Nestled in the Horn of Africa is Eritrea. This small country of roughly six million people is bordered by Ethiopia, Sudan, Djibouti, and the Red Sea. Despite a slew of challenges like a poor economy and political repression, and despite difficulties in travelling there (a permit is required if you want to leave the capital), Eritrea is still one of the most awe-inspiring countries in the Horn.
You’ll find a multi-ethnic country, with nine distinct groups and influences from Abyssinia, Mediterranean, and Arab cultures. Basically untouched by development and tourism, this country offers beaches, reefs, archipelagos, culture, religion, archaeology, and natural beauty. The name Eritrea comes from a Greek word meaning ‘Red Sea,’ and visitors here will love unlocking the country’s many secret places.
There are two sides to this capital city. The first things you’ll notice are the lovely walking neighbourhoods, street cafes with delicious Italian coffee, dozens of pastry shops, and a slow pace about town.
In short, you’ll feel like you’ve just arrived at a small village somewhere in Italy. But the flip side of this beauty includes some harsh economic conditions like power cuts, deserted streets, and slow business. Despite the two extremes, Asmara is one of the most congenial cities that you’re likely to visit in Africa.
You’ll also find the most concentrated collection of Modernist architecture in the world. ost of the historic area has remained untouched since its conception in the 1930’s when Mussolini had his eye on Ethiopia.
Combine the history, architecture, friendly locals, and eight months of sunshine each year, and you’ll come to love Asmara easily.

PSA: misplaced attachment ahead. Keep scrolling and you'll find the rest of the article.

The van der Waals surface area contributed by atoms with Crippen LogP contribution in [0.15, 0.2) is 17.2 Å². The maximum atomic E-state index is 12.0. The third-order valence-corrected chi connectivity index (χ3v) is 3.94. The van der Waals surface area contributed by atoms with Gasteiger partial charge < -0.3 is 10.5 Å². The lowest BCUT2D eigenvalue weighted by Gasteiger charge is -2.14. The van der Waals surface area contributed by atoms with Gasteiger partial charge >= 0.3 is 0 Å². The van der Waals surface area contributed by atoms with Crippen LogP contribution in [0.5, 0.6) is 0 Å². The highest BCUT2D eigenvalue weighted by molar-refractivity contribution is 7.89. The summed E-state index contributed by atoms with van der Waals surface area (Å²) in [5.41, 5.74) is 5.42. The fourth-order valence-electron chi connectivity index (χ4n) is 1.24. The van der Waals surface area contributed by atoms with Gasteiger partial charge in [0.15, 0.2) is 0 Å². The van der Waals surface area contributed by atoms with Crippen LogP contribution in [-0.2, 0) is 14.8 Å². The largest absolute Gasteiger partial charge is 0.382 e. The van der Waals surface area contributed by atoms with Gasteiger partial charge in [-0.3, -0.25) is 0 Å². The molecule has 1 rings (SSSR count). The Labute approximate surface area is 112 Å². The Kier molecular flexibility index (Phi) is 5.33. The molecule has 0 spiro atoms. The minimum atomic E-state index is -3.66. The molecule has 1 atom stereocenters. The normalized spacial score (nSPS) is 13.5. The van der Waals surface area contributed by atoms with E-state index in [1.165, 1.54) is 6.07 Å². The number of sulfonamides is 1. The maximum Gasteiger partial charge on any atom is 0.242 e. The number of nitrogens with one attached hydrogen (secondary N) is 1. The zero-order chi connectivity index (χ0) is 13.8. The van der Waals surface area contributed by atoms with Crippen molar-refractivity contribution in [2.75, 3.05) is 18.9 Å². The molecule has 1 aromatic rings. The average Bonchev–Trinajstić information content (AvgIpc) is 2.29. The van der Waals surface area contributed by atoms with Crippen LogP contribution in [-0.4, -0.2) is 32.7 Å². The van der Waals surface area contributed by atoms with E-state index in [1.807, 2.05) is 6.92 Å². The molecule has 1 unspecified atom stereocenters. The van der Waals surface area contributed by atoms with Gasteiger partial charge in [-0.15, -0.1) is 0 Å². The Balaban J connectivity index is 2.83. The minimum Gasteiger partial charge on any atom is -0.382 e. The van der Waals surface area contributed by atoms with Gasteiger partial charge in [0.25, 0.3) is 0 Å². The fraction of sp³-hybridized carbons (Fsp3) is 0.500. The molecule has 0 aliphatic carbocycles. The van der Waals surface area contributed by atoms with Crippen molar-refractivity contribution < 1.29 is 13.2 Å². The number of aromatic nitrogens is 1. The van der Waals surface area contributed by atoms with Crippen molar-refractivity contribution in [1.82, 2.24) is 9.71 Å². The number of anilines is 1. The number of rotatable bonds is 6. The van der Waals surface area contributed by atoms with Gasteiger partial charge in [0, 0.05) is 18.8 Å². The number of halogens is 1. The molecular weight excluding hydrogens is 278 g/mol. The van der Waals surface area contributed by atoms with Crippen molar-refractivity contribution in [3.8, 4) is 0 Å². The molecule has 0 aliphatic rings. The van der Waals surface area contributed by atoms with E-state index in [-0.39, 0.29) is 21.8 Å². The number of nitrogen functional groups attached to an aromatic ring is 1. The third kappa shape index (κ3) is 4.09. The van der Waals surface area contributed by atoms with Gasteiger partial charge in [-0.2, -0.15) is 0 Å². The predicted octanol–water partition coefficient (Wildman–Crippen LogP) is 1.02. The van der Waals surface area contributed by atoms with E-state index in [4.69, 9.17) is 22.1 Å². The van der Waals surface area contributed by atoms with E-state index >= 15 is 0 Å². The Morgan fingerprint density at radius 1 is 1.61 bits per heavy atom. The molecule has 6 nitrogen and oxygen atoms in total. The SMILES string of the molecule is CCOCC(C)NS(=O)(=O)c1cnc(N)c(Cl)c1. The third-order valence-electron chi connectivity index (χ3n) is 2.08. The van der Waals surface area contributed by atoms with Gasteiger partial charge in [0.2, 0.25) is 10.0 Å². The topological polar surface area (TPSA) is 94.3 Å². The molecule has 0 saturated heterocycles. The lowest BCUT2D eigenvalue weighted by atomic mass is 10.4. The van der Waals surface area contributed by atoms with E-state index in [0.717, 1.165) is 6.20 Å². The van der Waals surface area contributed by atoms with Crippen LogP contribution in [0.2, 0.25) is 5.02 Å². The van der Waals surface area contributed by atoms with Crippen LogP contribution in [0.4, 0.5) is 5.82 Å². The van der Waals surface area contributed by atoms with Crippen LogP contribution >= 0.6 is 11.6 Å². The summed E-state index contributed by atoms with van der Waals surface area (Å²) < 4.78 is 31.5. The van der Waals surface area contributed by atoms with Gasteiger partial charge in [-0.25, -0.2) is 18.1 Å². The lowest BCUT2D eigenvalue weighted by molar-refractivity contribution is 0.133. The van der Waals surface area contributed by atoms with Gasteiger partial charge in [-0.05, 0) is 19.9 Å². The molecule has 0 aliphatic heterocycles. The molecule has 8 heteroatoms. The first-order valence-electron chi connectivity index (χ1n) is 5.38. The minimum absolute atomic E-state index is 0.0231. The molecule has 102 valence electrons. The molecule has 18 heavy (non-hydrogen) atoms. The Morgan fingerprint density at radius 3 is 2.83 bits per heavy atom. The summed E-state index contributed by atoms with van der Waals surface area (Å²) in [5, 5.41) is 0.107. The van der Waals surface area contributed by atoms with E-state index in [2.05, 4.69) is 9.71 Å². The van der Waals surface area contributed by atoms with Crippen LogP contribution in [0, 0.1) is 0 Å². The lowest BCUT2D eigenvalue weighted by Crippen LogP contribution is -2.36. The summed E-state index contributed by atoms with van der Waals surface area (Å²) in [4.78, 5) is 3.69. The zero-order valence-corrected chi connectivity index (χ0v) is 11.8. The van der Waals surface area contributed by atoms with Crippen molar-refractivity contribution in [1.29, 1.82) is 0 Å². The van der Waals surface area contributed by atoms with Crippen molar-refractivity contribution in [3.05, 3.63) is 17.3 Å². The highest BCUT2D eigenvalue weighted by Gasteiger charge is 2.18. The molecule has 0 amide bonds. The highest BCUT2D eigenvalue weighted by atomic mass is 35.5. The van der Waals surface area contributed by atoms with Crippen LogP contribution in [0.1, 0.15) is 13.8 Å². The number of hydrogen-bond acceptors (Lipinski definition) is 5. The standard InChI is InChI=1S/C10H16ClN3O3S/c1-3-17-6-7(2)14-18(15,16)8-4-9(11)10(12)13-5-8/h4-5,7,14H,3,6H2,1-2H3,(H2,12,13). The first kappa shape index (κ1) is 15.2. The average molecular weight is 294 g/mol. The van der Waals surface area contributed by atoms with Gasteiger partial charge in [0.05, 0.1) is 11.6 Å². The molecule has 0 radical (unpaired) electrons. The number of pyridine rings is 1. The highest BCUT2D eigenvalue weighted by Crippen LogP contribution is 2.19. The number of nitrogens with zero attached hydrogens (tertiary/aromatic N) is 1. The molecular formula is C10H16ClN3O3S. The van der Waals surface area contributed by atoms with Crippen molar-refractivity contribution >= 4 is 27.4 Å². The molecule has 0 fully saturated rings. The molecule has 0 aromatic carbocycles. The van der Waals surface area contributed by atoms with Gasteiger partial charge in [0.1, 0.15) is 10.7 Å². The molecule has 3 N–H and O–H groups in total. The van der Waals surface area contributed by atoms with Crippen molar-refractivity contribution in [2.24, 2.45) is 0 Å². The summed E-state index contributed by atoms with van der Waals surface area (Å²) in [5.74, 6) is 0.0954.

Massawa, about 100 kilometres from Asmara, couldn’t be any more different from the capital if it tried.
It’s so much fun to stroll through the streets and alleys, discovering all the small porticoes, arcades, and whitewashed buildings tucked here and there.
Much of the city was destroyed in the war for independence, and restoration is a slow process.
The town sits right on the coast and the overall vibe here is rather relaxed.
Don’t miss the houses made out of coral or the Ottoman bazaar.
3. The Imperial Palace
Overlooking the harbour in Massawa is the Imperial Palace.
The original building dated back to the 16th century and was built by a Turk named Osdemir Pasha.
The current building was built in the 19th century by Werner Munzinger and was used by Ethiopian Emperor Haile Selassie.
It was badly damaged during the Struggle for Independence and in its current condition you can still see a reflection of what Massawa looked like just after the war.
4. St Mariam Cathedral
St Mariam Cathedral is an orthodox church in Massawa.
This beautiful building includes a lovely mural on the outside of the building that most find incredibly welcoming.
Unique to St Mariam is the monument that sits across the street.
Dedicated to the Eritrean Struggle for Independence, the monument is made of three large tanks sitting in the exact spot they stopped in the last battle on Massawa in 1990. Now sitting on a sleek black marble slab, members of the church community clean it each morning in loving memory of those who died.
In the south of Eritrea, just on the edge of the highlands, is Senafe.
Inhabited primarily by the Tigrinya and Saho people the town is most well-known for the Metera (or Balaw Kalaw) ruins.